I remember when the word gay meant gay, as in happy, sunny, joie de vivre, bubbly. But language is a living entity. Words grow up. They fold into a chrysalis and emerge as something new. Gay has undergone this curious metamorphosis to mean men who prefer men.
How did this happen? Why was this word chosen? Why not silk, or green, or a made-up one; say, lars?
“That man standing in the lobby is lars.”
“They have a loving, lars relationship and want to adopt a child.”
Works for me. I would like to have “gay” back so I can use it in a sentence when I write about joy.
I wonder if the same thing could happen with the word, “joy?” Shall we change the harsh sounding “lesbian” to “joy”? That buzzy “z” sound in lesbian grates on my ears and puts my teeth on edge. It is hard and final, so unlike the women I know who share themselves in those relationships. To be fair, perhaps we should let women have joy since the men have gay and the whole world could be a happier place.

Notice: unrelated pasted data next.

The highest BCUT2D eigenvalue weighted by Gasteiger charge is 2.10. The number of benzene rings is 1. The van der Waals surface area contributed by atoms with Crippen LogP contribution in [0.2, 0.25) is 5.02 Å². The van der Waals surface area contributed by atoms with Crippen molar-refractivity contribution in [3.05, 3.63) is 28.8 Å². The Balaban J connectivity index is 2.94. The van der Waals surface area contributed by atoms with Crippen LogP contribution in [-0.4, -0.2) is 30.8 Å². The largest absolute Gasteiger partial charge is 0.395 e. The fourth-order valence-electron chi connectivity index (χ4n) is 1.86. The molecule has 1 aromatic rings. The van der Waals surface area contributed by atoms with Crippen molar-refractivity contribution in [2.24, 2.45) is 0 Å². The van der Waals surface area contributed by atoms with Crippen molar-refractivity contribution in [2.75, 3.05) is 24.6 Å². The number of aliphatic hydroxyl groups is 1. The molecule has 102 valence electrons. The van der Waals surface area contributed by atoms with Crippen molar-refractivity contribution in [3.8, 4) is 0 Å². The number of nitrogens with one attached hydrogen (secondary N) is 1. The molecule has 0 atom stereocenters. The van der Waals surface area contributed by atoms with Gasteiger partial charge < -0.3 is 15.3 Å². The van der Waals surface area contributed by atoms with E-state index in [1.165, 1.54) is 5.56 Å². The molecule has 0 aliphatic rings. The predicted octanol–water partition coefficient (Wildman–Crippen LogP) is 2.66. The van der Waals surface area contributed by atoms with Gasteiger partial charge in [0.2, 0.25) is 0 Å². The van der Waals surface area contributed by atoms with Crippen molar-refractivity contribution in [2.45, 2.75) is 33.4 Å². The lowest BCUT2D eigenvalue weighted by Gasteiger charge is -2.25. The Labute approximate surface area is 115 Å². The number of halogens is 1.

“The women down the street are joys, you know. They have two cute little long haired dachshunds and walk them past our house every morning with their little plastic poop bags dangling from their wrists. They live next door to the gay couple that throws such great parties, the ones where straights and gays and joys are all welcomed.”
I hate to lose “joy” but think it’s only fair. Besides, we can always slip a replacement out from another word bank, browse the world’s language cache for a suitable substitute; say, “froh” from German (we can toss out any of those annoying umlauts to suit our purposes) or we can even borrow from the French now that their fries are back in town. You never know. All things are possible.
Have a joyful, gay, froh day!